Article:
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Embracing ESG in commercial real estate with Michael Gillon from Bayleys

Tom Wallace 27 July 2022

Commercial real estate investors, developers and owners are embracing the move towards more efficient and eco-friendly commercial buildings, helped along by growing government mandates globally. Countries like the United Kingdom have been setting the pace when it comes to ESG-focused initiatives and now other countries are starting to follow suit. So how are commercial real estate companies approaching these initiatives?


 

In this episode of The ChangeMakers in CRE, Michael Gillon, National Portfolio Manager & Head of Retail Management at Bayleys Real Estate in New Zealand, discusses how international CRE companies are adopting ESG initiatives and the impact of ESG-focused government mandates.

Watch the full episode


How the UK paved the way with ESG

Michael Gillon has over 20 years of experience in real estate. Having worked across New Zealand and the UK, he has seen how different markets have approached ESG.  

The UK, in particular, has been a leading market in driving tangible actions to develop more efficient and environmentally sustainable commercial buildings. According to Michael, one of the reasons behind this has been the introduction of government mandates for buildings.  

Properties in the UK are now subject to Energy Performance Certificates, which set out the energy efficiency rating of a property and contain recommendations for ways in which the efficiency of the property could be improved. If a particular property fails to meet the standards, you cannot perform a transaction on that property.

“The UK was far ahead, and a lot of that has got to do with the mandates around Energy Performance Certificates. Essentially, each unit or each building will get a rating based on its energy performance. 

It will range from an A, B, or C, right down to an F and a G. Essentially, you can't do a transaction on a building or a unit with an F or a G rating. That prompted many landlords to take stock of their portfolio and identify which buildings were at risk of potentially becoming stranded assets."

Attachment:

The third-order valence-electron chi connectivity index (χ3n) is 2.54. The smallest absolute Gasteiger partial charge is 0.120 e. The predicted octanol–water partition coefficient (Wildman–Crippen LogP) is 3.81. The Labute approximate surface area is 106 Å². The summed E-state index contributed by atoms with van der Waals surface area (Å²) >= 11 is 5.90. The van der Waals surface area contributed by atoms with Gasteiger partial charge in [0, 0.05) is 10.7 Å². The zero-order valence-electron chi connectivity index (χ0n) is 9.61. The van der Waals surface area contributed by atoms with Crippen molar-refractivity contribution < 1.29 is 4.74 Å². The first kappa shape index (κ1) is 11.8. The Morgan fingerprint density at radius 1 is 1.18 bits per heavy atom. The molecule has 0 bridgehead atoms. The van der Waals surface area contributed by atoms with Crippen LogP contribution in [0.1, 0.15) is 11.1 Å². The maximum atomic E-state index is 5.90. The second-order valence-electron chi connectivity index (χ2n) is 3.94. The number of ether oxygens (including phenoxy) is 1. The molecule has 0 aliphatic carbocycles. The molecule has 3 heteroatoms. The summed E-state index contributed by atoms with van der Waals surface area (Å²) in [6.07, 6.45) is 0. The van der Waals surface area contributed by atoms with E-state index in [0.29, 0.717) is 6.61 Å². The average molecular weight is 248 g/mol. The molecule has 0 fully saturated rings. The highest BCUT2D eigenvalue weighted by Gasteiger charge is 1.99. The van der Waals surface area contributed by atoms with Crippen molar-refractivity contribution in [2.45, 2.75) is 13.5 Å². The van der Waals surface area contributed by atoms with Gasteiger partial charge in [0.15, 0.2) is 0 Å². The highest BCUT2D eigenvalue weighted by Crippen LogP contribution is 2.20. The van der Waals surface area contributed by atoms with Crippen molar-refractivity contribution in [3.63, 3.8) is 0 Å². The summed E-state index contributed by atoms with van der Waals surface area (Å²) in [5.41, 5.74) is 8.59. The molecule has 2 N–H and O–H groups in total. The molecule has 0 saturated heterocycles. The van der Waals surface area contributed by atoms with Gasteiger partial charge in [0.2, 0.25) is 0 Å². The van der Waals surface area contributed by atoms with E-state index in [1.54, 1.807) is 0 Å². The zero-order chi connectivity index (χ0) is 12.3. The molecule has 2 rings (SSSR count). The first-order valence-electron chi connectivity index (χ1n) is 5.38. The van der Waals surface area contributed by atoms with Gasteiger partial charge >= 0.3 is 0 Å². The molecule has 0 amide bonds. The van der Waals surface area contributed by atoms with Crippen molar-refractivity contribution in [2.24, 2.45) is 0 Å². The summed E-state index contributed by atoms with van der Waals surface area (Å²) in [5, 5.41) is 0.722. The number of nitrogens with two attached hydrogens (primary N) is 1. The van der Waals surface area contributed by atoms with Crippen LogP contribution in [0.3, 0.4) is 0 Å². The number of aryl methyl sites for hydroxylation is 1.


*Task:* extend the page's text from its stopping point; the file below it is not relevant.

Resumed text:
Here’s a helpful explainer from The Financial Times on how new regulations may lead to property assets becoming ‘stranded’ if they don’t comply.

 


The impact of government mandates

Government mandates are beginning to be introduced worldwide, accelerating the focus on ESG in CRE.

Australia has its NABERS rating program, while the US is starting to introduce new laws to help reduce carbon emissions from buildings. One of those is Local Law 97 in New York, which puts carbon caps on all buildings above a specified size as part of a plan to drastically reduce the city's carbon emissions. 

By 2024, these buildings will have to comply with new greenhouse emissions caps or face a fine. Alongside these mandates, there is growing internal pressure from the boards and shareholders of institutional investors to meet ESG targets. 

Michael believes a global standard on every property will help ensure uniformity of ESG initiatives and avoid confusion.

"It'll be good to have a global standard. For the moment, for those larger institutions, you've got the GRESB rating, the Global Real Estate Sustainability Benchmark, and a lot of that is investor-led. So there's pressure from internal stakeholders or shareholders to get a GRESB rating, so you can benchmark against your peers and see how you're performing. 

And that's quite a holistic tool to an extent where it's not just focused on energy and utility usage, like the NABERS one. It also considers risk assessments around climate resilience, to looking at tenants' satisfaction surveys, and how you're treating the occupiers of the space within your building."

The environmental impact of a property now undoubtedly influences investor interest and occupancy rates. Michael believes that will also shift how properties are managed as there is greater awareness on continuing to meet ESG benchmarks and ensuring buildings are operating in a sustainable way.

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